Bernard Muller wrote:
And in Rom 8:29 it means that Jesus is one of the brothers (the first-born among them).
Yes, with "brothers" meaning "Christians".
Carrier contends that all "brother(s) in the Pauline epistles mean "Christian(s)". In element 12, he does not use Ro 8:29 specifically to make a point.
Wait. So you agree that in Rom 8:29 Jesus is one of the "brothers"? That's the whole point. So in Rom 8:29 we have the view that Christians were fictive brothers of Jesus, right?
Bernard Muller wrote:And if you look at the examples given in the blog-post I linked to you'll find similar examples without the article:
Truly, I say to you, among those born of women there has arisen no one greater than John the Baptist. (Mt 11:11)
blessed art thou among women (Lk 1:28)
No familial relationship here.[/quote]Right. My point was that even when there isn't an article in "X is A among Y", the X is still a member of Y.
Last edited by hjalti on Wed Jul 09, 2014 7:56 am, edited 1 time in total.

andrewcriddle
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Re: Carrier on Pliny and Tacitus

Post by andrewcriddle » Mon Jul 07, 2014 12:11 pm

Kapyong wrote:Richard Carrier writes
"Indeed, even if we blow past all probability and imagine that some­how Tacitus is paraphrasing or adapting a story from an earlier historian of Nero, Christians could already have been preaching the exoteric myth (some form of proto-Mark, for example) in 64, as an allegory (an extended parable) whose real meaning (it's esoteric meaning, that of a cosmic event) would be explained only to initiates (see Elements 13 and 14). Thus even a mention of Christ being crucified by Pilate at that date, if such a detail was only learned from Christians, would not strongly confirm historicity. And even if Christians hadn't yet gelled this exoteric myth by then, their claims that Jesus was celestially crucified by the 'rulers of this world' during the reign of Pilate could easily be misunderstood by a half-interested Roman audience as crucified by Pilate. Thus, even the 'cosmic crucifixion' of mini­mal mythicism could so easily be misreported in a historicist fashion that our inability to rule that possibility out further complicates third-hand evi­dence such as this.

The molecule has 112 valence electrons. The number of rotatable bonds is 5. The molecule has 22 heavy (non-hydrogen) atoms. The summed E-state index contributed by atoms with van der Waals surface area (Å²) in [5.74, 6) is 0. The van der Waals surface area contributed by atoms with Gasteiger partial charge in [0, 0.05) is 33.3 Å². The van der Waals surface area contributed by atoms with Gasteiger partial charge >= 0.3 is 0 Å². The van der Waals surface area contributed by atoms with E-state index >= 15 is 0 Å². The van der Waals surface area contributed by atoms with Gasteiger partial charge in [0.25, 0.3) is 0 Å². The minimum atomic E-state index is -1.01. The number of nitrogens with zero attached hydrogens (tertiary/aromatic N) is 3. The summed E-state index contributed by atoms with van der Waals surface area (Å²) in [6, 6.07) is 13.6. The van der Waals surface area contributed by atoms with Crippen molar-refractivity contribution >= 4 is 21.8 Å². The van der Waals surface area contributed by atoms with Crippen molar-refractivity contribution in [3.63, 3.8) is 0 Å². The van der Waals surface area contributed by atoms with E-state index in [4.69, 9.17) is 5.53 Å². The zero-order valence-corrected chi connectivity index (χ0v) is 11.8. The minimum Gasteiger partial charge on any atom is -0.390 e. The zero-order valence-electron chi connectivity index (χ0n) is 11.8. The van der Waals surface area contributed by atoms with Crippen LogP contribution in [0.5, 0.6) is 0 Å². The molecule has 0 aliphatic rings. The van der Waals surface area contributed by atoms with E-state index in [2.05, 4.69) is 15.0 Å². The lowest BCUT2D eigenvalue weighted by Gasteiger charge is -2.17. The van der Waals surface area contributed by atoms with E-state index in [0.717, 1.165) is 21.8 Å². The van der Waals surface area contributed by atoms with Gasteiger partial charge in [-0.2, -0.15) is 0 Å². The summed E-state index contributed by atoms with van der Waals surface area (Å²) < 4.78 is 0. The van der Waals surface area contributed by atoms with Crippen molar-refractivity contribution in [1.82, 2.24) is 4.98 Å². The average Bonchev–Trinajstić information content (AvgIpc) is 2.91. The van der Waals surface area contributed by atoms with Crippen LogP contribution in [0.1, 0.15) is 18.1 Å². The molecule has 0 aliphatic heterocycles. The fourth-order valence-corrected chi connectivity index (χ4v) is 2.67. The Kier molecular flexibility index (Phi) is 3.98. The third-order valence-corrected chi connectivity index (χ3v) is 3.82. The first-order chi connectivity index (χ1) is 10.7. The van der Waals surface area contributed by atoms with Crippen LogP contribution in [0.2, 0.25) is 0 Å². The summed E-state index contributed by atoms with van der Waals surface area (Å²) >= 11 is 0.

I'm taking out of context one paragraph from what is in many ways an impressive analysis of Pliny and Tacitus. But this passage does seem bizarre.

It seems obvious that IF Tacitus provides evidence that Christians in Rome c 64 CE were saying things that were understood by casual listeners as claiming that their founder Christ had been executed in Palestine by Pontius Pilate, then this is rather good evidence for a historical Christ.

Andrew Criddle

maryhelena
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Re: Carrier on Pliny and Tacitus

Post by maryhelena » Mon Jul 07, 2014 12:41 pm

andrewcriddle wrote:
Kapyong wrote:Richard Carrier writes